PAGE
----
Our Production Manager apprentice, Sam Oldknow, has been working with Director Carl Woods from Zedmill on the feature length film ‘My Everest’ and a bunch of other incredible films. ‘My Everest’ tells the story of Max, a data analyst with cerebral palsy, climbing up to Everest’s base camp on horseback. Sam was brought on as the disability consultant to help construct the narrative and make sure the representations of Max and their disability was authentic. Sam’s main objective within the film was to have Max’s character drive the narrative rather than their disability.
We spoke with Sam about his role within post-production and the important impact he made on the film. His comments give some great insights into the representation of disabilities on screen that you should take into your next project to make sure the telling of the story and characters remains genuine.
My Everest Synopsis
A physically disabled man treks to Everest Base Camp on horseback, yet when the mountain puts his life on the line, he’s forced to question how far he’s willing to go, just to fit in.
It premiered at BFI IMAX on April 27, 2023, and subsequently went into 20 cinemas across the UK.
Sam’s Thoughts on his Role
My role on this film was as disability consultant and there were two main elements to this role.
The first was working with the Carl Woods, director and editor, in the edit process to help ensure that the film did not fall into any stereotypical representation tropes for a disabled person. I recall many extensive, sometimes heated conversations about a section we labelled the Martha section. Within this section Martha (Max’s mum) discusses the challenges she had to overcome when trying to get Max seen and diagnosed.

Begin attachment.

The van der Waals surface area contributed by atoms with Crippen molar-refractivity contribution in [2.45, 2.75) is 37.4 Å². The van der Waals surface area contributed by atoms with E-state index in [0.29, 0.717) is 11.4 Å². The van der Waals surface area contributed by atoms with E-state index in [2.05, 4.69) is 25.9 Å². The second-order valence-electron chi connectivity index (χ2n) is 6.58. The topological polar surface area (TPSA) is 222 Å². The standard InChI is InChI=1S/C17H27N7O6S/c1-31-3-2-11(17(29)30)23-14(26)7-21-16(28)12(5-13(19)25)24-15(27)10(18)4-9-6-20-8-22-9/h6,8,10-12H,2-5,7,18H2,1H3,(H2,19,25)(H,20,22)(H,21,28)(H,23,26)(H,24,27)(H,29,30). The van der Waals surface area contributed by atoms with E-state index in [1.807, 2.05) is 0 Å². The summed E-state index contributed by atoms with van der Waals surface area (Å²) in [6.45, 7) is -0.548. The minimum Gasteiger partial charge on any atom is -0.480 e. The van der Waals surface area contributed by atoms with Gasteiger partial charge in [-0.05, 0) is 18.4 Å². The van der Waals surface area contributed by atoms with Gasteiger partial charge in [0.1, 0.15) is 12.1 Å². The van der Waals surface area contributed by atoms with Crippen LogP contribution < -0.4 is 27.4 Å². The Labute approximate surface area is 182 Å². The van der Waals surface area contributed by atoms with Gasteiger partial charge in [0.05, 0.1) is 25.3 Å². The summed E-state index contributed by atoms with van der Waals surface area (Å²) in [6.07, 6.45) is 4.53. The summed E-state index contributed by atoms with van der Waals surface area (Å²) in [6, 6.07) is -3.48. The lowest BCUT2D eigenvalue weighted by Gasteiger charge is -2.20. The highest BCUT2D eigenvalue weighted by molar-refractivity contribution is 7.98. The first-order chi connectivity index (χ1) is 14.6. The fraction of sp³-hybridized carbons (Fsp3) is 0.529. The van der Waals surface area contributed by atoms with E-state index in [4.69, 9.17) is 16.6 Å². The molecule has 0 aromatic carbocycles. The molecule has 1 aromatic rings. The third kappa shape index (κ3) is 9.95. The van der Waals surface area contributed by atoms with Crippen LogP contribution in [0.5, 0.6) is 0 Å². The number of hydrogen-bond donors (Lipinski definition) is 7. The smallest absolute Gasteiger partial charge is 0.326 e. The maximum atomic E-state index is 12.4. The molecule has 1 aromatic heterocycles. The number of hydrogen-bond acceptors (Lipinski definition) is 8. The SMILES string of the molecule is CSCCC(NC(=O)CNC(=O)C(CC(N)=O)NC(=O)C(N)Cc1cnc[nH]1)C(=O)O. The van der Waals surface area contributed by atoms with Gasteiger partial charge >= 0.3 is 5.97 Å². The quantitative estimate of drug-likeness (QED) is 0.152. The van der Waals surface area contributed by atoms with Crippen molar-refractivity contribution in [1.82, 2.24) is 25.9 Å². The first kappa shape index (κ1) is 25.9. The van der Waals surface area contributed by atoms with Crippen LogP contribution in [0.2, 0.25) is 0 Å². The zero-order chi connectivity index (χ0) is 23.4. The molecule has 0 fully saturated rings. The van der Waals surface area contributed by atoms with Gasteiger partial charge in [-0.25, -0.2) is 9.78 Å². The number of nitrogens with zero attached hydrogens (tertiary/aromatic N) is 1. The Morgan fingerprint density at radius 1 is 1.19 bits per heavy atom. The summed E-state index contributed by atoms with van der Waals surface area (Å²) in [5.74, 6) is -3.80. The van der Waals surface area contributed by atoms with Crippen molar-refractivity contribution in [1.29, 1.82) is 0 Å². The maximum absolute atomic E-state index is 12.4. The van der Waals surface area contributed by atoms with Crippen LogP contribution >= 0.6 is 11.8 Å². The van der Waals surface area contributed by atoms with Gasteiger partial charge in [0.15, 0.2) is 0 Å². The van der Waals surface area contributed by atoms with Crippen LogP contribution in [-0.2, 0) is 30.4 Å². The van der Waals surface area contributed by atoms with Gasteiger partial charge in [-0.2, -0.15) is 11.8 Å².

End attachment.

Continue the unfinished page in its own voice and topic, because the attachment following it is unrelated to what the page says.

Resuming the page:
We were both acutely aware that information within this part could perpetuate the pity stereotypical representation for disabled people. To help shift the focus away from this we decided to focus on what Max learnt through witnessing these experiences and how that eventually impacted his approach to tackling Everest and allowed max’s character to drive the story.
This is my main message when it comes to disability representation. We must look beneath the characters disability and focus on the human at the centre of stories in order to make them authentic.
After this portion of the work, I worked with the distributor and press team to make sure that the cinema release and Press communication was as authentic and accessible as possible. I would review Press releases, and social media posts to make sure that the language was authentic to Max’s character. I also liaised with the various cinema chains to ensure that each of the screenings was as accessible as possible. The highlight of this was liaising with the BFI IMAX to help coordinate accessibility for the premier event. I went on a few site visits and was in dialogue with the BFI to ensure that accessible features such as the audio description headsets were ready and available at the front desk for our event.
Through this experience, I learned that teamwork and collaboration are essential when it comes to creating truly inclusive projects. I also developed my understanding of how to communicate with people in a fair and respectful way.